In case there is any Deputy who has not sufficient information on that question, I should just like to give a little information about my own department, or rather about services which you can fairly call agricultural. The cost of agricultural services at present is about £2,600,000. When I speak of agricultural services, I include the Department of Agriculture, forestry, the Land Commission, sugar beet, credit societies, and the Agricultural Grant in relief of rates. That comes to £2,600,000. The Department of Agriculture costs about £470,000 net. To the net figure in the estimate we must add about £50,000 that comes on from another Vote. I can save £180,000 if I get the consent of the Dáil to drop the new services which I have taken on, which are non-contentious in the sense that they were supported by every party in the Dáil—I am leaving out the contentious ones. By dropping the Live Stock Breeding Act, the Agricultural Produce (Eggs) Act, the Dairy Produce Act, the experiments in sugar beet done by the department and the additional money which we have spent in buying high-class live stock outside the country, I can save £180,000. You can have your choice and tell me which I shall drop, but take the responsibility in the way of giving your opinion. I leave out forestry, which is only a small item. I can save £100,000 to the Land Commission—I should say £150,000—if I am allowed to carry on land purchase at the same rate at which it was carried on in 1914. In that connection I would give a rather interesting figure to the Dáil. The staff of the Land Commission has been increased by about 150 officers.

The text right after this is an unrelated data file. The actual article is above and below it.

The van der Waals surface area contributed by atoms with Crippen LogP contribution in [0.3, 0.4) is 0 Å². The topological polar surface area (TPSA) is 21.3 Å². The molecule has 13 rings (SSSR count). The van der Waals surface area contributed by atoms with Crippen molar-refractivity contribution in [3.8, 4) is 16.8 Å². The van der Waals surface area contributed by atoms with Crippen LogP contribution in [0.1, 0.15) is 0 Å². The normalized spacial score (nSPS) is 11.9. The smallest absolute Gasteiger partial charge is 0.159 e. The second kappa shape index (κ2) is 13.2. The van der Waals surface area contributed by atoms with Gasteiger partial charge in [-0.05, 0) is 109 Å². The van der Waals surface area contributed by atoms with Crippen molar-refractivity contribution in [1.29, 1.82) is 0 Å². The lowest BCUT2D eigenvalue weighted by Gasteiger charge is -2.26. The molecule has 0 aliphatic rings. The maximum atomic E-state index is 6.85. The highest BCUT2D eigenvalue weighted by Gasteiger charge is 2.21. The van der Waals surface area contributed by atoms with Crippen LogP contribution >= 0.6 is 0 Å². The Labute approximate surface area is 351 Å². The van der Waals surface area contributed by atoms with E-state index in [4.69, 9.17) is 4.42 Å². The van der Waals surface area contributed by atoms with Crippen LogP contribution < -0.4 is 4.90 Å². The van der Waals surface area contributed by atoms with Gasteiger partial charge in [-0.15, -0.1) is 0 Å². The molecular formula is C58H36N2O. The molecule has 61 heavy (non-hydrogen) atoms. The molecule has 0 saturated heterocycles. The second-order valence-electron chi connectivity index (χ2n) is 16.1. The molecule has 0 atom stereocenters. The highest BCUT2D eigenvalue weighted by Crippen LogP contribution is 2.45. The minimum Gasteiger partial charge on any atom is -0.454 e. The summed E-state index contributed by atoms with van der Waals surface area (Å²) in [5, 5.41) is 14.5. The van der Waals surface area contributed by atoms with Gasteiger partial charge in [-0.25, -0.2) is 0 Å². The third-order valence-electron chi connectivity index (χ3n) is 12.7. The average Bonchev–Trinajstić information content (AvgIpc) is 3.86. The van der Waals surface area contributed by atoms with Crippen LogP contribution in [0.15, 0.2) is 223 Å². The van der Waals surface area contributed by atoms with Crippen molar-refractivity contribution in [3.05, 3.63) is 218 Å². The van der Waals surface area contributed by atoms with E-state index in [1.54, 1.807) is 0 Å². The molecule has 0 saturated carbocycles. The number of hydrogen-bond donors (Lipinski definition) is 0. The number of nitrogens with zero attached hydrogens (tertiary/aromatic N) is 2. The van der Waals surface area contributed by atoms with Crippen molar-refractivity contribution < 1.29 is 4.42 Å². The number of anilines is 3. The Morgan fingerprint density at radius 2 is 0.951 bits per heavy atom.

Since when?

Mr. HOGAN